• Using the first and at least one second weight factors as input data in determining the clinical weight factors via the interactive rules, which define the knowledge foundation for the clinical decision support system, it is possible to predict accurately, diagnose and monitor the disease for the patient.
  • The disease may as an example be, but is not limited to, Systemic Autoimmune disease and the first and at the least one second weight factors may as an example be the weight of the patient (e.g. the first weight factor), whether the patient smokes or not (e.g. the second weight factor), whether the patient is male or female (e.g. the third weight factor), symptoms from different organs such as number of joints affected by pain or swelling (e.g. the fourth weight factor). The interactive rules automatically evaluate how the clinical weight factors and thus the severity of the disease of the combination of the two or more weight factors changes, but different combinations may result in completely different results. As an example, the severity of the combination of these weight factors may be completely different if the patient is obese (e.g. above 100 kg) compared to if the patient is thin (e.g. 55 kg), or the severity may be completely different if the patient is male and not female, or if the patient has two joints affected by pain or swelling instead of one.
  • Accordingly, an automated and patient friendly clinical decision support system is provided that mimics the actions/measures/behaviour that a medical expert would undertake during his medical work up process. The system may e.g. be utilized by the patient with a potential underlying disease himself, where the personalized medical assessment indicator may e.g. indicate to the patient whether the patient needs a medical help or not and/or critical clinical recommendations regarding risk factors, lifestyle, treatment, monitoring and diagnostic advices.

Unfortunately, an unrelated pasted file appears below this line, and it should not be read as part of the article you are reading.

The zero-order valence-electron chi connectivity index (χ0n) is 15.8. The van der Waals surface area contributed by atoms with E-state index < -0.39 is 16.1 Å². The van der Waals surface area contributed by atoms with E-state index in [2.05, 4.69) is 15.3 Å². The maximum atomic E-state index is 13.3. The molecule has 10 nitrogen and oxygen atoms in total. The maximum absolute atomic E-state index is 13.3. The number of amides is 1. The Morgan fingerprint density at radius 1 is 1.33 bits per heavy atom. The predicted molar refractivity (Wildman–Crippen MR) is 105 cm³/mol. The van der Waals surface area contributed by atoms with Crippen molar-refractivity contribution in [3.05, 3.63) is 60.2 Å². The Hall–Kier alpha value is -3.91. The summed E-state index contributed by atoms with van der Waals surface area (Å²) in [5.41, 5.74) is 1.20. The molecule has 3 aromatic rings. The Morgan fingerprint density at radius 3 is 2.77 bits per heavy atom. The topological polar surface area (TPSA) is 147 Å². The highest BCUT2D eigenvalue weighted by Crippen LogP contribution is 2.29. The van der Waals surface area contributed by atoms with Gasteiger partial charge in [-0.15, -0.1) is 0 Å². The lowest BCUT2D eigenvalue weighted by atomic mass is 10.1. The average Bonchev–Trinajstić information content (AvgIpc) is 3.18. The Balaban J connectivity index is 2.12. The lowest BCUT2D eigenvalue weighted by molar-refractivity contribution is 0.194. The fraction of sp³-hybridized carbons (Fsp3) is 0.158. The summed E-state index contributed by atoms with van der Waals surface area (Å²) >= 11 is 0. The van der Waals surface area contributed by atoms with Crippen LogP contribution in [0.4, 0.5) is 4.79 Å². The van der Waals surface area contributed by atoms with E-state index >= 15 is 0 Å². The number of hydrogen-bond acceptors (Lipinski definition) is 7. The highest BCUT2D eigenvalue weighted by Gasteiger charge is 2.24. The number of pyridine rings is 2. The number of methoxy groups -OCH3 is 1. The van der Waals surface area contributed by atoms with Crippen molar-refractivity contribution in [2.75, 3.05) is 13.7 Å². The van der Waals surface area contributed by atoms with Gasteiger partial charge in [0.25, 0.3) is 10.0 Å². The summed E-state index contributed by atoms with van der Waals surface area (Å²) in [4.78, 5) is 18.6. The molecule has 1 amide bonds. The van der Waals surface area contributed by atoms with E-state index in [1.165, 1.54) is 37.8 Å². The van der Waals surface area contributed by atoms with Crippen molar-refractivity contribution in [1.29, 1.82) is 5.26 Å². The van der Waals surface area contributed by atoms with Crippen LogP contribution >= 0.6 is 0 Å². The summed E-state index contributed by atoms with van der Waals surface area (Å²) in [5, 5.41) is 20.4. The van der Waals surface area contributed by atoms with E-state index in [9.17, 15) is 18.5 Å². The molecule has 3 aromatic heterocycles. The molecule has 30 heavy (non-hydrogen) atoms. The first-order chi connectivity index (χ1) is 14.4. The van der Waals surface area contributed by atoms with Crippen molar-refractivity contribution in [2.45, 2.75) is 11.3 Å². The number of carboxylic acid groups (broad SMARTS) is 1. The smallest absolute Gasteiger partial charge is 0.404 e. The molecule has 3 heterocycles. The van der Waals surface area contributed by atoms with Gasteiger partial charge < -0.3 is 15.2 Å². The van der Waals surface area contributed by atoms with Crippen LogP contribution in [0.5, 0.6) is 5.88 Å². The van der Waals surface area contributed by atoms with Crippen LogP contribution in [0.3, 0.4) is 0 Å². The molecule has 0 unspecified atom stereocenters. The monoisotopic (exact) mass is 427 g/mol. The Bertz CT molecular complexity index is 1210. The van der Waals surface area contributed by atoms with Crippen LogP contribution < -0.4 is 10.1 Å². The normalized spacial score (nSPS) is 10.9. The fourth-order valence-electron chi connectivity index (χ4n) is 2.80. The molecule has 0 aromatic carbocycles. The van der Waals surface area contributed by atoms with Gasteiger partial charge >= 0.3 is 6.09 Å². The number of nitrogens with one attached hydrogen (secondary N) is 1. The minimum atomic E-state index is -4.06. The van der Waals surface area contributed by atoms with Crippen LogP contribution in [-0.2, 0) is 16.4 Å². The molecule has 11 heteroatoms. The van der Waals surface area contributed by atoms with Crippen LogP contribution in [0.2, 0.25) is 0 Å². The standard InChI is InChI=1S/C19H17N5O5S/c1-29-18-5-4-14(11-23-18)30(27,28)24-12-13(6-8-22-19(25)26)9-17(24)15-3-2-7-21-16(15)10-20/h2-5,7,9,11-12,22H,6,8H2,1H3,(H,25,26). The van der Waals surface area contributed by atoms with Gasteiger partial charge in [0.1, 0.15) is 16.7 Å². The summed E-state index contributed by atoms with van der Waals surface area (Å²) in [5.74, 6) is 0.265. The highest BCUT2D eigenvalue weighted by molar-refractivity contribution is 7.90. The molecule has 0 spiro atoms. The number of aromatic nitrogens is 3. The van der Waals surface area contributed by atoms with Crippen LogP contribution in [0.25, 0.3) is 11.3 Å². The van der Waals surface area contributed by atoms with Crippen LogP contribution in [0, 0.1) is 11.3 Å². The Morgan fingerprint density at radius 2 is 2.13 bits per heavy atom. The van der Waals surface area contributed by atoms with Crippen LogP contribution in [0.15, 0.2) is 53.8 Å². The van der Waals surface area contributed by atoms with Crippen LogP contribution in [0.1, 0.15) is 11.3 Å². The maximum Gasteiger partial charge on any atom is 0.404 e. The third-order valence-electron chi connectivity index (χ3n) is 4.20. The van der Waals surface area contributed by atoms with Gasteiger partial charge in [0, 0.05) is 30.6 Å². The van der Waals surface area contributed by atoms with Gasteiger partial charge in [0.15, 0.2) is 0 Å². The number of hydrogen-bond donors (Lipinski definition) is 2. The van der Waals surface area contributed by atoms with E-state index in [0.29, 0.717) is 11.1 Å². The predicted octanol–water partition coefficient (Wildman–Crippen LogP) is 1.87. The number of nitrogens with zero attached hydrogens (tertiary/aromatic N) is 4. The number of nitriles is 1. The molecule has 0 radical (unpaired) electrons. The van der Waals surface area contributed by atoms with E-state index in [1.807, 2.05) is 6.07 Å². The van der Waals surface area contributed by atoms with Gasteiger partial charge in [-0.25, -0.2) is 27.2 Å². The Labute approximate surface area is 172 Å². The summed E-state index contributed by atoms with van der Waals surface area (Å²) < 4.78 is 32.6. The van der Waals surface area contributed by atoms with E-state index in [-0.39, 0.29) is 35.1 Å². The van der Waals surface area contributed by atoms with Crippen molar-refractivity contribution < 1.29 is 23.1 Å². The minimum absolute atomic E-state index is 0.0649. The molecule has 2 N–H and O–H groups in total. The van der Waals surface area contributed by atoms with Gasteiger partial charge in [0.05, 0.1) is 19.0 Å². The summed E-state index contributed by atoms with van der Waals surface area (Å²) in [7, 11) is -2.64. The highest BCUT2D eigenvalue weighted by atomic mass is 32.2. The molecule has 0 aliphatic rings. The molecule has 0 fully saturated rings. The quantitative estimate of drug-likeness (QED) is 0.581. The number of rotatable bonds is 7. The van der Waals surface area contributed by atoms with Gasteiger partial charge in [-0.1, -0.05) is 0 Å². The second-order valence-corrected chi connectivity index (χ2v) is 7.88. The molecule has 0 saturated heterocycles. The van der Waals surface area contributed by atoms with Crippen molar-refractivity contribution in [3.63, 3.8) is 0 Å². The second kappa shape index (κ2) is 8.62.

• More importantly, the system is capable of making a risk assessment for the patient despite that some medical data are missing, where obviously the less data are input into the system the less will the reliability of the outcome from the system, and vice versa, the more data the patient (or the healthcare provider) inputs the better will the reliability of the diagnosis outcome from the system be.
  • The system may also be used by health professionals for enabling an earlier diagnosis, which obviously will reduce the costs of the health care system enormously since the results may e.g. pinpoint which tests should be run or whether further clinical findings should be evaluated.
  • Further, the system provides an important tool in reducing the number of diagnosis errors leading to delays in correct therapeutic interventions and treatment failures for the patient.
  • The input module may as an example comprise any type of device, e.g. tablet, phone, computer and the like, that receives input data from the patient, e.g. the sex, the age, the weight, symptoms information from every organ etc., where this information is processed by the processor for “locating” the patient within the unique classification rules.
  • The term object findings may be understood as an objective indication of some medical fact or characteristic that may be detected by a medical expert during a physical examination or by a clinical scientist by means of an in vivo examination of a patient. For example, whereas paresthesia or pain is a symptom (only the person experiencing it can directly observe their own tingling or painful feeling), erythema is a sign (anyone can confirm that the skin is redder than usual). Symptoms and signs are often nonspecific, but often combinations of them are at least suggestive of certain diagnoses, helping to narrow down what may be wrong. In other cases they are specific even to the point of being pathognomonic (i.e. disease defining). Some signs may have no meaning to the patient, and may even go unnoticed, but may be meaningful and significant to the healthcare provider in assisting diagnosis.
  • Examples of signs include elevated blood pressure and a clubbing of the fingers (which may be a sign of lung disease, or many other things)”.
  • In one embodiment, the interactive rules associated to the two or more different medical training data sources are governed by mathematical functions whereby the variable factors of the functions are the first and the at least one second weight factors. Thus, in one instance the relations ship between an independent risk factor is directly proportional to a given condition or specific diseases. However, when combined with another risk factor (with its own independent risk association) the combination of the two will not result in an additive risk (i.e. 1+2=3), but will have synergistic effects upon the same risk (e.g. 1+2=16). The biological definition of synergistic effect is when a given risk factor (physical finding, chemical substances or biological structures) interact resulting in an overall effect that is greater than the sum of individual effects of any of them.